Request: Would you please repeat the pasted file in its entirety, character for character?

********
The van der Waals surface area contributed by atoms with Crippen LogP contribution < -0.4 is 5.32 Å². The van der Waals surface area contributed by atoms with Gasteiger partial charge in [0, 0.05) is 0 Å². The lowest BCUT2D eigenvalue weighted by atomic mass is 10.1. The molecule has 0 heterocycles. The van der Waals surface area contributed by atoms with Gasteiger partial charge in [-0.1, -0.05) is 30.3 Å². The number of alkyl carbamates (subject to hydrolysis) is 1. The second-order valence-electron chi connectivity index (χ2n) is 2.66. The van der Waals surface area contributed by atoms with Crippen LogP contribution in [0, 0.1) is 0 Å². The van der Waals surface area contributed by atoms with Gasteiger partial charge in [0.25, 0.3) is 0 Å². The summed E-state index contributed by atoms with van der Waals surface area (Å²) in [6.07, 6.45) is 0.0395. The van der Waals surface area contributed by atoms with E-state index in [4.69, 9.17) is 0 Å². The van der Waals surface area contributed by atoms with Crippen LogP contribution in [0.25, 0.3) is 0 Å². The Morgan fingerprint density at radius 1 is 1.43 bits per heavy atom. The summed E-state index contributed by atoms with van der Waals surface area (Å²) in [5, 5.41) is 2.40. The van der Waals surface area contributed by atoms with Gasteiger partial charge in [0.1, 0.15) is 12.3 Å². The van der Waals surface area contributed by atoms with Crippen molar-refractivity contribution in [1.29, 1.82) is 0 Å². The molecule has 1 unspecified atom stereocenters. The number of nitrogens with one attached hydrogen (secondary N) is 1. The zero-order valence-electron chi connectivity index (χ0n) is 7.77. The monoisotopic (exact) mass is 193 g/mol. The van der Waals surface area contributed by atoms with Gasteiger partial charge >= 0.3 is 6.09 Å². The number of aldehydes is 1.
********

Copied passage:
The van der Waals surface area contributed by atoms with Crippen LogP contribution < -0.4 is 5.32 Å². The van der Waals surface area contributed by atoms with Gasteiger partial charge in [0, 0.05) is 0 Å². The lowest BCUT2D eigenvalue weighted by atomic mass is 10.1. The molecule has 0 heterocycles. The van der Waals surface area contributed by atoms with Gasteiger partial charge in [-0.1, -0.05) is 30.3 Å². The number of alkyl carbamates (subject to hydrolysis) is 1. The second-order valence-electron chi connectivity index (χ2n) is 2.66. The van der Waals surface area contributed by atoms with Crippen LogP contribution in [0, 0.1) is 0 Å². The van der Waals surface area contributed by atoms with Gasteiger partial charge in [0.25, 0.3) is 0 Å². The summed E-state index contributed by atoms with van der Waals surface area (Å²) in [6.07, 6.45) is 0.0395. The van der Waals surface area contributed by atoms with E-state index in [4.69, 9.17) is 0 Å². The van der Waals surface area contributed by atoms with Crippen LogP contribution in [0.25, 0.3) is 0 Å². The Morgan fingerprint density at radius 1 is 1.43 bits per heavy atom. The summed E-state index contributed by atoms with van der Waals surface area (Å²) in [5, 5.41) is 2.40. The van der Waals surface area contributed by atoms with Gasteiger partial charge in [0.1, 0.15) is 12.3 Å². The van der Waals surface area contributed by atoms with Crippen molar-refractivity contribution in [1.29, 1.82) is 0 Å². The molecule has 1 unspecified atom stereocenters. The number of nitrogens with one attached hydrogen (secondary N) is 1. The zero-order valence-electron chi connectivity index (χ0n) is 7.77. The monoisotopic (exact) mass is 193 g/mol. The van der Waals surface area contributed by atoms with Gasteiger partial charge >= 0.3 is 6.09 Å². The number of aldehydes is 1.